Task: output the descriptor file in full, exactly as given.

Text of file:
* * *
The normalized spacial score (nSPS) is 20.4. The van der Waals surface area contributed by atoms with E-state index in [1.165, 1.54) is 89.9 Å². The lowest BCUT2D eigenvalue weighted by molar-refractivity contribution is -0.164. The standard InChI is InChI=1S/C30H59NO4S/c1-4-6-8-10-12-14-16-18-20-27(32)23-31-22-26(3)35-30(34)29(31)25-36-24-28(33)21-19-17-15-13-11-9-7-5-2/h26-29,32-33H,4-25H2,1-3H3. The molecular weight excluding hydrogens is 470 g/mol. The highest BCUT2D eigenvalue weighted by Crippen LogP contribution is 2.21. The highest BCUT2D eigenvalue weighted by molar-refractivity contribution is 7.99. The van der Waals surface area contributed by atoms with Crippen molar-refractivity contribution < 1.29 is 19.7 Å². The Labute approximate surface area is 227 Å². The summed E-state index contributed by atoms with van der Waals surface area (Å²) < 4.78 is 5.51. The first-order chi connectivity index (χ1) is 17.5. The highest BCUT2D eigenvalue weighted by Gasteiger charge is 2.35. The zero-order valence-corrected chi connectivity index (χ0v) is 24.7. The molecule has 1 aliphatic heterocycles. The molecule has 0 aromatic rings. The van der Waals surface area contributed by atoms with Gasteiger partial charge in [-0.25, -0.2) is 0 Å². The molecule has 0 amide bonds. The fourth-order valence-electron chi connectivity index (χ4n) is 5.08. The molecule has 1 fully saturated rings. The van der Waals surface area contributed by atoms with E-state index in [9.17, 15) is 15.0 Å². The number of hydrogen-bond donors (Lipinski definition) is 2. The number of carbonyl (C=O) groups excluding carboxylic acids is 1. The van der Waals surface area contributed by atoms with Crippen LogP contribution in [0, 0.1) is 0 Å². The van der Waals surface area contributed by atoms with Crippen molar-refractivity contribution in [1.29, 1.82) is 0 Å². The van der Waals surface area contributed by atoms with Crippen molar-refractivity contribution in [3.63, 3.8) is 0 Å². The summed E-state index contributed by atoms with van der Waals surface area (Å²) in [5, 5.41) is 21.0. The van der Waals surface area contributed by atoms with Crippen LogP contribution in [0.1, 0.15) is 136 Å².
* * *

The normalized spacial score (nSPS) is 20.4. The van der Waals surface area contributed by atoms with E-state index in [1.165, 1.54) is 89.9 Å². The lowest BCUT2D eigenvalue weighted by molar-refractivity contribution is -0.164. The standard InChI is InChI=1S/C30H59NO4S/c1-4-6-8-10-12-14-16-18-20-27(32)23-31-22-26(3)35-30(34)29(31)25-36-24-28(33)21-19-17-15-13-11-9-7-5-2/h26-29,32-33H,4-25H2,1-3H3. The molecular weight excluding hydrogens is 470 g/mol. The highest BCUT2D eigenvalue weighted by Crippen LogP contribution is 2.21. The highest BCUT2D eigenvalue weighted by molar-refractivity contribution is 7.99. The van der Waals surface area contributed by atoms with Crippen molar-refractivity contribution < 1.29 is 19.7 Å². The Labute approximate surface area is 227 Å². The summed E-state index contributed by atoms with van der Waals surface area (Å²) < 4.78 is 5.51. The first-order chi connectivity index (χ1) is 17.5. The highest BCUT2D eigenvalue weighted by Gasteiger charge is 2.35. The zero-order valence-corrected chi connectivity index (χ0v) is 24.7. The molecule has 1 aliphatic heterocycles. The molecule has 0 aromatic rings. The van der Waals surface area contributed by atoms with Gasteiger partial charge in [-0.25, -0.2) is 0 Å². The molecule has 0 amide bonds. The fourth-order valence-electron chi connectivity index (χ4n) is 5.08. The molecule has 1 fully saturated rings. The van der Waals surface area contributed by atoms with E-state index in [9.17, 15) is 15.0 Å². The number of hydrogen-bond donors (Lipinski definition) is 2. The number of carbonyl (C=O) groups excluding carboxylic acids is 1. The van der Waals surface area contributed by atoms with Crippen LogP contribution in [0, 0.1) is 0 Å². The van der Waals surface area contributed by atoms with Crippen molar-refractivity contribution in [1.29, 1.82) is 0 Å². The van der Waals surface area contributed by atoms with Crippen molar-refractivity contribution in [3.63, 3.8) is 0 Å². The summed E-state index contributed by atoms with van der Waals surface area (Å²) in [5, 5.41) is 21.0. The van der Waals surface area contributed by atoms with Crippen LogP contribution in [0.1, 0.15) is 136 Å².